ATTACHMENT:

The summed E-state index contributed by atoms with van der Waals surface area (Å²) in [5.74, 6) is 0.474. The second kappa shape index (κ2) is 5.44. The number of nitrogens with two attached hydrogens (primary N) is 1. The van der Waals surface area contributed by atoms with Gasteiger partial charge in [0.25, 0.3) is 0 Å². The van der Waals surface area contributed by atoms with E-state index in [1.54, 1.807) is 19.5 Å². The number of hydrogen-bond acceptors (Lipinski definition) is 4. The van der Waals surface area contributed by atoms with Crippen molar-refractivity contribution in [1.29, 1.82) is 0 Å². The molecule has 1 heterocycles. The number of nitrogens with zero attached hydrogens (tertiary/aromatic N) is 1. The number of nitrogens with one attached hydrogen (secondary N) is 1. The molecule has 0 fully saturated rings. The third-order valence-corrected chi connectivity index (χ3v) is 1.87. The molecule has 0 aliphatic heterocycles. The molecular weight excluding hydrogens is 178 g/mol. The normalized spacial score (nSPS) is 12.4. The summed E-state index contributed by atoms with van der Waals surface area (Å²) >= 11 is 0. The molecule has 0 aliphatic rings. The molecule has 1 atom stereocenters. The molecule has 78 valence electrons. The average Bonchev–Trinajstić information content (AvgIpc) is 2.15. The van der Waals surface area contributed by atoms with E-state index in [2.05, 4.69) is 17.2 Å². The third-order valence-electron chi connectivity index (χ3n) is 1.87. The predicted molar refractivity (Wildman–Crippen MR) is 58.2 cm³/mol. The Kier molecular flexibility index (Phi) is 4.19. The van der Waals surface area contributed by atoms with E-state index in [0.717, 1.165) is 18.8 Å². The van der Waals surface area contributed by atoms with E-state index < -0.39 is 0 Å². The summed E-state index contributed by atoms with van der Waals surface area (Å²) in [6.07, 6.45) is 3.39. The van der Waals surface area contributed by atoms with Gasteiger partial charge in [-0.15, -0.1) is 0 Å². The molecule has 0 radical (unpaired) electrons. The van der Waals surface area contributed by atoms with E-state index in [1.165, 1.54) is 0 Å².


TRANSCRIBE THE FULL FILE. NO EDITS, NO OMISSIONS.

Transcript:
The summed E-state index contributed by atoms with van der Waals surface area (Å²) in [5.74, 6) is 0.474. The second kappa shape index (κ2) is 5.44. The number of nitrogens with two attached hydrogens (primary N) is 1. The van der Waals surface area contributed by atoms with Gasteiger partial charge in [0.25, 0.3) is 0 Å². The van der Waals surface area contributed by atoms with E-state index in [1.54, 1.807) is 19.5 Å². The number of hydrogen-bond acceptors (Lipinski definition) is 4. The van der Waals surface area contributed by atoms with Crippen molar-refractivity contribution in [1.29, 1.82) is 0 Å². The molecule has 1 heterocycles. The number of nitrogens with zero attached hydrogens (tertiary/aromatic N) is 1. The number of nitrogens with one attached hydrogen (secondary N) is 1. The molecule has 0 fully saturated rings. The third-order valence-corrected chi connectivity index (χ3v) is 1.87. The molecule has 0 aliphatic heterocycles. The molecular weight excluding hydrogens is 178 g/mol. The normalized spacial score (nSPS) is 12.4. The summed E-state index contributed by atoms with van der Waals surface area (Å²) >= 11 is 0. The molecule has 0 aliphatic rings. The molecule has 1 atom stereocenters. The molecule has 78 valence electrons. The average Bonchev–Trinajstić information content (AvgIpc) is 2.15. The van der Waals surface area contributed by atoms with E-state index in [2.05, 4.69) is 17.2 Å². The third-order valence-electron chi connectivity index (χ3n) is 1.87. The predicted molar refractivity (Wildman–Crippen MR) is 58.2 cm³/mol. The Kier molecular flexibility index (Phi) is 4.19. The van der Waals surface area contributed by atoms with E-state index in [0.717, 1.165) is 18.8 Å². The van der Waals surface area contributed by atoms with E-state index < -0.39 is 0 Å². The summed E-state index contributed by atoms with van der Waals surface area (Å²) in [6.07, 6.45) is 3.39. The van der Waals surface area contributed by atoms with Gasteiger partial charge in [-0.15, -0.1) is 0 Å². The molecule has 0 radical (unpaired) electrons. The van der Waals surface area contributed by atoms with E-state index in [1.165, 1.54) is 0 Å².